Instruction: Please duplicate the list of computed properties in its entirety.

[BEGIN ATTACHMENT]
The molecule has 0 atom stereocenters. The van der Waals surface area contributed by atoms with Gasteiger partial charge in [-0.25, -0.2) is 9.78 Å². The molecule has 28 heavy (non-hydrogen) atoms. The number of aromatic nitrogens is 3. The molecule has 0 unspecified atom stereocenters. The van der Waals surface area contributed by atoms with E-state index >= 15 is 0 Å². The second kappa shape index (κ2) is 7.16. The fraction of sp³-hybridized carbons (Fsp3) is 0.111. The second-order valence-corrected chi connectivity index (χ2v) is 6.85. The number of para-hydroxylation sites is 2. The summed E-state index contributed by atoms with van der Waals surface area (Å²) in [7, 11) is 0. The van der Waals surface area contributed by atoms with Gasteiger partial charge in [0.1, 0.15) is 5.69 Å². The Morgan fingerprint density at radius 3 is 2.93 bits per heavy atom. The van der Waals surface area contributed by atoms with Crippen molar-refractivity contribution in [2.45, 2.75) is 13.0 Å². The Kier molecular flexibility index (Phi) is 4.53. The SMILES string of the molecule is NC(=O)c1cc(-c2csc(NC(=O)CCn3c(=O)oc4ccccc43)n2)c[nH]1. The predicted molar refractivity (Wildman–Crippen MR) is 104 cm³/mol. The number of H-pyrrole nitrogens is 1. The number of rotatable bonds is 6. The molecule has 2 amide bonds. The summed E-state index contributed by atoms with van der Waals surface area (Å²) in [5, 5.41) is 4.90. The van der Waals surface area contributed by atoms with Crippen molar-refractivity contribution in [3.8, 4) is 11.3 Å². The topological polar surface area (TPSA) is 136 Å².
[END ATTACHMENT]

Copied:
The molecule has 0 atom stereocenters. The van der Waals surface area contributed by atoms with Gasteiger partial charge in [-0.25, -0.2) is 9.78 Å². The molecule has 28 heavy (non-hydrogen) atoms. The number of aromatic nitrogens is 3. The molecule has 0 unspecified atom stereocenters. The van der Waals surface area contributed by atoms with E-state index >= 15 is 0 Å². The second kappa shape index (κ2) is 7.16. The fraction of sp³-hybridized carbons (Fsp3) is 0.111. The second-order valence-corrected chi connectivity index (χ2v) is 6.85. The number of para-hydroxylation sites is 2. The summed E-state index contributed by atoms with van der Waals surface area (Å²) in [7, 11) is 0. The van der Waals surface area contributed by atoms with Gasteiger partial charge in [0.1, 0.15) is 5.69 Å². The Morgan fingerprint density at radius 3 is 2.93 bits per heavy atom. The van der Waals surface area contributed by atoms with Crippen molar-refractivity contribution in [2.45, 2.75) is 13.0 Å². The Kier molecular flexibility index (Phi) is 4.53. The SMILES string of the molecule is NC(=O)c1cc(-c2csc(NC(=O)CCn3c(=O)oc4ccccc43)n2)c[nH]1. The predicted molar refractivity (Wildman–Crippen MR) is 104 cm³/mol. The number of H-pyrrole nitrogens is 1. The number of rotatable bonds is 6. The molecule has 2 amide bonds. The summed E-state index contributed by atoms with van der Waals surface area (Å²) in [5, 5.41) is 4.90. The van der Waals surface area contributed by atoms with Crippen molar-refractivity contribution in [3.8, 4) is 11.3 Å². The topological polar surface area (TPSA) is 136 Å².